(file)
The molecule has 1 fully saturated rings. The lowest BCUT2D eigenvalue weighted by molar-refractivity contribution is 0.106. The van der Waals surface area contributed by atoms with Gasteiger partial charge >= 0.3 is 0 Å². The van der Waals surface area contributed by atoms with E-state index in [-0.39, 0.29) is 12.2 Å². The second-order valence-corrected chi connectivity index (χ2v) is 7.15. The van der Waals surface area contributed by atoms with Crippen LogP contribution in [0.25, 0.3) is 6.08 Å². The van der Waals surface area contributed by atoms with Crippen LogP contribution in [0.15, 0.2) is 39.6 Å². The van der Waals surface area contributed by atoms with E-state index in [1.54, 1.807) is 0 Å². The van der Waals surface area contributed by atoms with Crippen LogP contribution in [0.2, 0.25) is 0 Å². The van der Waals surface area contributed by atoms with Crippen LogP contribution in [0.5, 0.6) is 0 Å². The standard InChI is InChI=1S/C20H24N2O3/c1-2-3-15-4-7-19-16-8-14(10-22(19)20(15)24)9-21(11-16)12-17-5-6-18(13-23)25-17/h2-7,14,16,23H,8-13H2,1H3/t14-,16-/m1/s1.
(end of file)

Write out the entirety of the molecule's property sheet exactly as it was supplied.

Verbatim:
The molecule has 1 fully saturated rings. The lowest BCUT2D eigenvalue weighted by molar-refractivity contribution is 0.106. The van der Waals surface area contributed by atoms with Gasteiger partial charge >= 0.3 is 0 Å². The van der Waals surface area contributed by atoms with E-state index in [-0.39, 0.29) is 12.2 Å². The second-order valence-corrected chi connectivity index (χ2v) is 7.15. The van der Waals surface area contributed by atoms with Crippen LogP contribution in [0.25, 0.3) is 6.08 Å². The van der Waals surface area contributed by atoms with Crippen LogP contribution in [0.15, 0.2) is 39.6 Å². The van der Waals surface area contributed by atoms with E-state index in [1.54, 1.807) is 0 Å². The van der Waals surface area contributed by atoms with Crippen LogP contribution in [0.2, 0.25) is 0 Å². The van der Waals surface area contributed by atoms with Crippen LogP contribution in [0.5, 0.6) is 0 Å². The standard InChI is InChI=1S/C20H24N2O3/c1-2-3-15-4-7-19-16-8-14(10-22(19)20(15)24)9-21(11-16)12-17-5-6-18(13-23)25-17/h2-7,14,16,23H,8-13H2,1H3/t14-,16-/m1/s1.